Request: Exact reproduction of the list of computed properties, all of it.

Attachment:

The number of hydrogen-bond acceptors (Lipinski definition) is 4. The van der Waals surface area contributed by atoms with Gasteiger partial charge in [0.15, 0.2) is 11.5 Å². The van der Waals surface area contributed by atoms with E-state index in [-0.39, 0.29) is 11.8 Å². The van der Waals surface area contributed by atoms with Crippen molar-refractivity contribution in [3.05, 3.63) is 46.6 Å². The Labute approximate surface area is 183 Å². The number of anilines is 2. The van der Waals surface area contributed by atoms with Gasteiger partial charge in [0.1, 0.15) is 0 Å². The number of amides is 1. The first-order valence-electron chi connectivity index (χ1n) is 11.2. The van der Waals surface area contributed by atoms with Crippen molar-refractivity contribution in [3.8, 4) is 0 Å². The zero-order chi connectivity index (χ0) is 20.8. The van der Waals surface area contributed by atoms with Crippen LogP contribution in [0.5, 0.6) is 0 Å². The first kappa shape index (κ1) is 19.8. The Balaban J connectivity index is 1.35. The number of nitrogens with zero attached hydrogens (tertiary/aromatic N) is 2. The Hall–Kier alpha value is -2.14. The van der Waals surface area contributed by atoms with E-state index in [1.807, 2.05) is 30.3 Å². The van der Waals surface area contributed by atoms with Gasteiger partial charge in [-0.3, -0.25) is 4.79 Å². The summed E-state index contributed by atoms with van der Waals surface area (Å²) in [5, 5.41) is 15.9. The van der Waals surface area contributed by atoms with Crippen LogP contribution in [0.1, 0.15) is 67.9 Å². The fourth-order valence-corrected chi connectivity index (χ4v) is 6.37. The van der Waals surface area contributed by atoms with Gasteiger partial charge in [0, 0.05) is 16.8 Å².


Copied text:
The number of hydrogen-bond acceptors (Lipinski definition) is 4. The van der Waals surface area contributed by atoms with Gasteiger partial charge in [0.15, 0.2) is 11.5 Å². The van der Waals surface area contributed by atoms with E-state index in [-0.39, 0.29) is 11.8 Å². The van der Waals surface area contributed by atoms with Crippen molar-refractivity contribution in [3.05, 3.63) is 46.6 Å². The Labute approximate surface area is 183 Å². The number of anilines is 2. The van der Waals surface area contributed by atoms with Gasteiger partial charge in [0.1, 0.15) is 0 Å². The number of amides is 1. The first-order valence-electron chi connectivity index (χ1n) is 11.2. The van der Waals surface area contributed by atoms with Crippen molar-refractivity contribution in [3.8, 4) is 0 Å². The zero-order chi connectivity index (χ0) is 20.8. The van der Waals surface area contributed by atoms with Crippen LogP contribution in [0.5, 0.6) is 0 Å². The first kappa shape index (κ1) is 19.8. The Balaban J connectivity index is 1.35. The number of nitrogens with zero attached hydrogens (tertiary/aromatic N) is 2. The Hall–Kier alpha value is -2.14. The van der Waals surface area contributed by atoms with E-state index in [1.807, 2.05) is 30.3 Å². The van der Waals surface area contributed by atoms with Gasteiger partial charge in [-0.3, -0.25) is 4.79 Å². The summed E-state index contributed by atoms with van der Waals surface area (Å²) in [5, 5.41) is 15.9. The van der Waals surface area contributed by atoms with Crippen LogP contribution in [0.1, 0.15) is 67.9 Å². The fourth-order valence-corrected chi connectivity index (χ4v) is 6.37. The van der Waals surface area contributed by atoms with Gasteiger partial charge in [0, 0.05) is 16.8 Å².